Updated: May 21, 2020
Kundalini yoga is so rich, deep and expansive that one could spend a lifetime studying and writing about it but since I like to keep my blog posts short, sweet and readable in under 5 minutes, here's just a teeny tiny snippet about this practice, from my own experience and study.
Kundalini Yoga is known as the "yoga of awareness" and focuses largely on different facets of the energetic body: auric field, chakras, etc. This style can be very physical, but compared to some other yoga styles I've practiced in the past (and I love them all), I have found the focus to be less on perfecting the physical asanas (postures) and more about balancing energy within and expanding the mind and energetic field.
In my experience, this is a FAST-acting practice, meaning that I felt emotional, mental and spiritual effects right away. I was so lucky to have a few awesome teachers/friends who I could text after a meditation to be like: "is this normal??" Change happens fast with this practice.
As a sober person, I appreciate that this practice brings balance to my state of mind quickly. It's the fastest way that I know how to calm any anxiety, resentment, fear, or ego without any outside substance and without any negative side-effects.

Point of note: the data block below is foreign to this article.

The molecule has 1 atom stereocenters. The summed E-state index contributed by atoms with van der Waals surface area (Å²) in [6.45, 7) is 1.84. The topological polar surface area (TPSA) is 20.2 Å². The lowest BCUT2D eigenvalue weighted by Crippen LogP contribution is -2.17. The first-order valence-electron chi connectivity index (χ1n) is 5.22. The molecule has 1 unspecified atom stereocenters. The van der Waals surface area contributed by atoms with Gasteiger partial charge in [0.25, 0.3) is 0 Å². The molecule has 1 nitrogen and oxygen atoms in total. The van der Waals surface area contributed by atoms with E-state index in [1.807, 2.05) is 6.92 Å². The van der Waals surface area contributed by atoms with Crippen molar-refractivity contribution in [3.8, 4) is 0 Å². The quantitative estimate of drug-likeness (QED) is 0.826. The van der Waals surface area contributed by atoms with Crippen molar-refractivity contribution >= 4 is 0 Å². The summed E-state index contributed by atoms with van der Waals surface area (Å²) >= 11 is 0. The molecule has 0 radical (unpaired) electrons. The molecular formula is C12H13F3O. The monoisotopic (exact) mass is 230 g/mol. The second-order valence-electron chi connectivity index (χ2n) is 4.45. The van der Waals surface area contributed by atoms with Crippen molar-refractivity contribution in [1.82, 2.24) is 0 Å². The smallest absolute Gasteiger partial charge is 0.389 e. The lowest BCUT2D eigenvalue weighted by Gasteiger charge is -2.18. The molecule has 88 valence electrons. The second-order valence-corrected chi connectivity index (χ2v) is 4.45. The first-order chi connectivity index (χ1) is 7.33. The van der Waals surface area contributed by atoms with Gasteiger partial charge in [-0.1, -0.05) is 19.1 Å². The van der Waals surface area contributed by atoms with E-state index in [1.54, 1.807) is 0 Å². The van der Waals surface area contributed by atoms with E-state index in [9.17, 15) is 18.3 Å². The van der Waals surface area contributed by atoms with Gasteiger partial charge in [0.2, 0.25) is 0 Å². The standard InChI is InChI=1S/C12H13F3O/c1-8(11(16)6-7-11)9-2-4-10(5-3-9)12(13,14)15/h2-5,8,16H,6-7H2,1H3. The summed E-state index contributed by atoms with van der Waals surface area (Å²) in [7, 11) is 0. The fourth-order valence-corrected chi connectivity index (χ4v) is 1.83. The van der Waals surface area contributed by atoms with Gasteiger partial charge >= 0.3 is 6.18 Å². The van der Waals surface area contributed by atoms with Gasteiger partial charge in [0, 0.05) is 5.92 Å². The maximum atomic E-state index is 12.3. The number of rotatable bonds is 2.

If you've ever seen any yoga pics from the 70's of people sticking their tongues out while in Cow Pose, with their eyes rolled up, they may have been practicing Kundalini. Among some, it has a "weird" reputation, but there is a good reason behind every posture, eye gaze, mantra etc. Kundalini focuses on physical movements that stimulate different parts of the brain and glandular system to help us secrete helpful hormones. I've never shied away from weirdness, but if you do, I can attest to the fact that it's all for a good reason and this stuff works. Rarely is there anything too unusual in a Kundalini class, but in case there is, I always look at it as a great opportunity to tell my ego to take a break for an hour or so. The benefits are so worth it.
There is some different language in Kundalini yoga so I wanted to define the word "Kriya" for you, as you will hear it often in this practice. The word Kriya refers to "action that leads to a complete manifestation" (from The Aquarian Teacher textbook). Its a set or series of postures put together in order to achieve a certain outcome. On occasion, it can be just one posture or movement. There are Kriyas for everything: Kriya to relieve inner anger, Kriya to relax and release Fear, Kriyas to open the heart, Kriyas to become intuitive... the list goes on. Two great online resources to find Kriyas are 3ho.org and spiritvoyage.com
It's often recommended that you practice a meditation or Kriya for 40 days straight in order to make the practice a habit and to really reap the benefits of what that particular Kriya or meditation has to offer. I highly recommend picking one that resonates with you and trying it out for 40 days. You might consider journaling during the process to see what happens. If you do, please reach out - I'd love to hear about your experience!